Wednesday 6 March 2019

History where there isn't by Sheena Wilkinson

There’s not much history in my immediate area. No, of course there is – I live in Northern Ireland; the place teems with history, most of it profoundly distressing. 

What I really mean is, you need to look hard for it, at least where architecture is concerned.  I live in the country, in an area of outstanding natural beauty, and I walk every morning. Few of the houses I pass on my daily walks are younger than I am. I’m always struck, when I’m in England, by how many more old houses there are, still lived in and living and beautiful, if only in their enduring.  Though we cling stubbornly to the past in many ways in NI, that hasn’t always extended to preserving our built heritage. 

Most of the houses I pass are fairly new, many of them replacement dwellings. These houses don’t interest me much: what intrigues me is seeking out what they replaced – the tiny cottages where families of ten were reared, the farmhouses turned into cowsheds or fallen into heaps of stones. 

I'm a blow in. I don't know anything about the families who once lived in these places. I imagine their children setting off for school or mass, (other forms of worship were available, but not in the immediate vicinity, which in itself tells us something), walking the roads I walk now. They would have looked in the fields as I do every morning, and seen the sheep and cattle and their young -- different breeds, perhaps, from the ones who thrive on these hills today. They would have seen some of these houses being built and would not have thought of a time -- not so very far in the future really -- when they would have been left to tumble down. When only a passing writer, obsessed with the past and seeking inspiration for a monthly historical blog post, would stop and pay attention.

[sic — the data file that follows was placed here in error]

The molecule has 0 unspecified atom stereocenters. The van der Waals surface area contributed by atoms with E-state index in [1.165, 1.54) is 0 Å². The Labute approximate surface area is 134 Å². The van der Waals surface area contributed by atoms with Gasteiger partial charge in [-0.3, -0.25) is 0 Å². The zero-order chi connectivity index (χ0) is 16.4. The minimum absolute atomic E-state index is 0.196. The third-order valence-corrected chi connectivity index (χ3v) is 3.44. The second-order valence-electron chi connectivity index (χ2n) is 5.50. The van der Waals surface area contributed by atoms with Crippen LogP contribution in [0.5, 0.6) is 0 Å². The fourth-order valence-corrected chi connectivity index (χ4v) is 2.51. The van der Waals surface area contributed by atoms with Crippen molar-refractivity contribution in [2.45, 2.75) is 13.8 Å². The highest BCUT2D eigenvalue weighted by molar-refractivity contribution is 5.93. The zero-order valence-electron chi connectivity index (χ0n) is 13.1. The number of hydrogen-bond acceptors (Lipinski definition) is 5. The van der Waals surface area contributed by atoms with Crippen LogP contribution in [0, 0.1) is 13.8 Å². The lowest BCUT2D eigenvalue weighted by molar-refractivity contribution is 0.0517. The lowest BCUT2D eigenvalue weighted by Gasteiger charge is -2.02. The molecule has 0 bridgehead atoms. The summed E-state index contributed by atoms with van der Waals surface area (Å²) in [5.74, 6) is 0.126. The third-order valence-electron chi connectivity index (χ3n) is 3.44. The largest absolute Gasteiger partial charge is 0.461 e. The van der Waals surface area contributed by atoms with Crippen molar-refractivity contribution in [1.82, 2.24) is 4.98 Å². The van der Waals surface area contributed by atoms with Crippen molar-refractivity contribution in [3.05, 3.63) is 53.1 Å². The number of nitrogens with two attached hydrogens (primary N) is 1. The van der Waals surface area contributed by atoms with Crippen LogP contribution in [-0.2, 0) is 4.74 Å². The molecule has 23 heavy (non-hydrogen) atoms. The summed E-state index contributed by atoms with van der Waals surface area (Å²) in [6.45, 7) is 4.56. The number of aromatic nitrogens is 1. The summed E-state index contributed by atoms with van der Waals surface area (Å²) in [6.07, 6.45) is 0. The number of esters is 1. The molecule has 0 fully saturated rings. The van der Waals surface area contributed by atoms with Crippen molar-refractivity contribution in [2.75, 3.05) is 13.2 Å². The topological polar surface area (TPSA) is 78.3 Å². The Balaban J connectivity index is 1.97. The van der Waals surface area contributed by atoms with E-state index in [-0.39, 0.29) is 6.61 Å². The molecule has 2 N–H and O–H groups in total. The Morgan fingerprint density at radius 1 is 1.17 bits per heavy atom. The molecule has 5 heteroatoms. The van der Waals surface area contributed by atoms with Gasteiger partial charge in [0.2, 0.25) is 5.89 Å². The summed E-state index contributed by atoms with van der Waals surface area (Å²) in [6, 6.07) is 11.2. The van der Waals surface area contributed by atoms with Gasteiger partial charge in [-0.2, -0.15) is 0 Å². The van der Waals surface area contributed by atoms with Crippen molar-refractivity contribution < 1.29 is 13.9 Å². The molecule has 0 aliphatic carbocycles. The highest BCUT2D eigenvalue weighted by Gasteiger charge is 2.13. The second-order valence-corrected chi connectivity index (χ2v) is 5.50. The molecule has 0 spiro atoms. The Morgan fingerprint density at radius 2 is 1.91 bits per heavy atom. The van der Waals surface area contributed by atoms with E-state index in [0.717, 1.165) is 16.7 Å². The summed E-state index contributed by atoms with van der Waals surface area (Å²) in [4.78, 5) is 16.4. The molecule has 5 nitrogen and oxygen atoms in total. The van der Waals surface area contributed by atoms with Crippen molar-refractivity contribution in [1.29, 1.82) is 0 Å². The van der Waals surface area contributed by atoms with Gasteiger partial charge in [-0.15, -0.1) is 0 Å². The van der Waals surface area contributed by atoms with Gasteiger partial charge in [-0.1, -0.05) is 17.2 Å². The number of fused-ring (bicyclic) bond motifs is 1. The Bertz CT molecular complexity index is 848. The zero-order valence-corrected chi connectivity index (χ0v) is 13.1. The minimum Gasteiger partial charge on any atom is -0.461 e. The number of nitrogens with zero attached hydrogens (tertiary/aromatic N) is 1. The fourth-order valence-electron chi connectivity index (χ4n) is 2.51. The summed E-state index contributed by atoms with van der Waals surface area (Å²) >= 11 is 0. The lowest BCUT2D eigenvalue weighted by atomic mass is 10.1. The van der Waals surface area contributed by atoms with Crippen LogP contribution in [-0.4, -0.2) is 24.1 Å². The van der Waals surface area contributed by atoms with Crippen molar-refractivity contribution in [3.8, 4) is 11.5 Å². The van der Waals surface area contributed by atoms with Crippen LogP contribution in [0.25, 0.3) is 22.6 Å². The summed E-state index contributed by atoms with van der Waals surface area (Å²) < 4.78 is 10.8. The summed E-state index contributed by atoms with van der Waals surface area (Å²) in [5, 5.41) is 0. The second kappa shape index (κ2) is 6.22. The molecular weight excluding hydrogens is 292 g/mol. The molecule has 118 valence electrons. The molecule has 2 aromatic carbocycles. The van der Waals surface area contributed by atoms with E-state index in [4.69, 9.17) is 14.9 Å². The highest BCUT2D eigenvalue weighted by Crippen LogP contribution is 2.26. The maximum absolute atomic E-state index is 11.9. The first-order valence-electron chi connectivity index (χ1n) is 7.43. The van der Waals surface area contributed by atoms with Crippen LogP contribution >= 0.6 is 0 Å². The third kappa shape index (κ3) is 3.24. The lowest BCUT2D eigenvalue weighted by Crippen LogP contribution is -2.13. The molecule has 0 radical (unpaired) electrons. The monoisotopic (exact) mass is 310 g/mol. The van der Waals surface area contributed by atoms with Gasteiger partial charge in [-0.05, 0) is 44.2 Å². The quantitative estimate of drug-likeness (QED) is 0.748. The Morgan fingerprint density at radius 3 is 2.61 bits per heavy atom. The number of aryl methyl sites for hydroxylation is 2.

All these pictures were taken yesterday morning on a five mile walk. I hope you like them. 


  1. I do - I love them. How wonderful! I am always wondering about "the before"... just the other day I wondered about all the antique oddities in my house. Where did they originate, and what families did they keep company before mine?

  2. All those houses that were once homes rooted to the soil. When we are gone, what stories will future writers find in our fiberboard structures and glass towers?

  3. This is brilliant. And so interesting. All my history lessons in school were spent in learning about Men and Government (ask me anything about the terms of The Congress of Vienna!). Women and family life were ignored. These houses and the life within them is what we should have been taught. But we weren't. Step forward, please, the young Genealogists and the young Archaeologists who will bring to us the history of us - the people. Thanks, Sheena for showing us what we should be reading and learning about.

  4. One of the first things I noticed when I first went to Ireland - quite a few years ago now - was how few old houses there were, and how many ranch-style bungalows you could see. But then - my brother-in-law bought his small farm not far from Limerick from an old man called Jack, who had lived there all his life without running water or a bathroom. He was absolutely delighted to be moving to a modern bungalow with everything laid on...

  5. I regularly follow a blog written by Robert O'Byrne aka the Irish Aesthete. Fascinating and well-illustrated posts covering various aspects of Ireland's architectural heritage, including grand homes and the families once connected with them. So much of it sadly neglected and these days in mouldering ruins.. Well worth a read.


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